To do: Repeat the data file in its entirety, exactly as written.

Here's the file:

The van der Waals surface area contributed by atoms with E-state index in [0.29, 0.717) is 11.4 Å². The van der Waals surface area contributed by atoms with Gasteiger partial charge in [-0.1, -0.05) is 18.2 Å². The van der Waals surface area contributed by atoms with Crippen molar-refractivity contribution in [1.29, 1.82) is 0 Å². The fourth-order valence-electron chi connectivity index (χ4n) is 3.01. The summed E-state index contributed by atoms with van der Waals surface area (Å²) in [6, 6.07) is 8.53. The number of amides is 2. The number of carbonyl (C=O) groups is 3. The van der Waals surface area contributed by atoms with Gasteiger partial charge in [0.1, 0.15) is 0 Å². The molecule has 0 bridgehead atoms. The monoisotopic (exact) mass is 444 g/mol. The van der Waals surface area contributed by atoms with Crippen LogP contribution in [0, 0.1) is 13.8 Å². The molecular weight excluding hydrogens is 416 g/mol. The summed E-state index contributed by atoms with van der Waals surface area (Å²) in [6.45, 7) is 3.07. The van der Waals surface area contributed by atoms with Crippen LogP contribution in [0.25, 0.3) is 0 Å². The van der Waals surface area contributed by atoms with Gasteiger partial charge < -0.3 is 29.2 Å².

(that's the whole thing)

The van der Waals surface area contributed by atoms with E-state index in [0.29, 0.717) is 11.4 Å². The van der Waals surface area contributed by atoms with Gasteiger partial charge in [-0.1, -0.05) is 18.2 Å². The van der Waals surface area contributed by atoms with Crippen molar-refractivity contribution in [1.29, 1.82) is 0 Å². The fourth-order valence-electron chi connectivity index (χ4n) is 3.01. The summed E-state index contributed by atoms with van der Waals surface area (Å²) in [6, 6.07) is 8.53. The number of amides is 2. The number of carbonyl (C=O) groups is 3. The van der Waals surface area contributed by atoms with Gasteiger partial charge in [0.1, 0.15) is 0 Å². The molecule has 0 bridgehead atoms. The monoisotopic (exact) mass is 444 g/mol. The van der Waals surface area contributed by atoms with Crippen LogP contribution in [0, 0.1) is 13.8 Å². The molecular weight excluding hydrogens is 416 g/mol. The summed E-state index contributed by atoms with van der Waals surface area (Å²) in [6.45, 7) is 3.07. The van der Waals surface area contributed by atoms with Crippen LogP contribution in [0.25, 0.3) is 0 Å². The van der Waals surface area contributed by atoms with Gasteiger partial charge < -0.3 is 29.2 Å².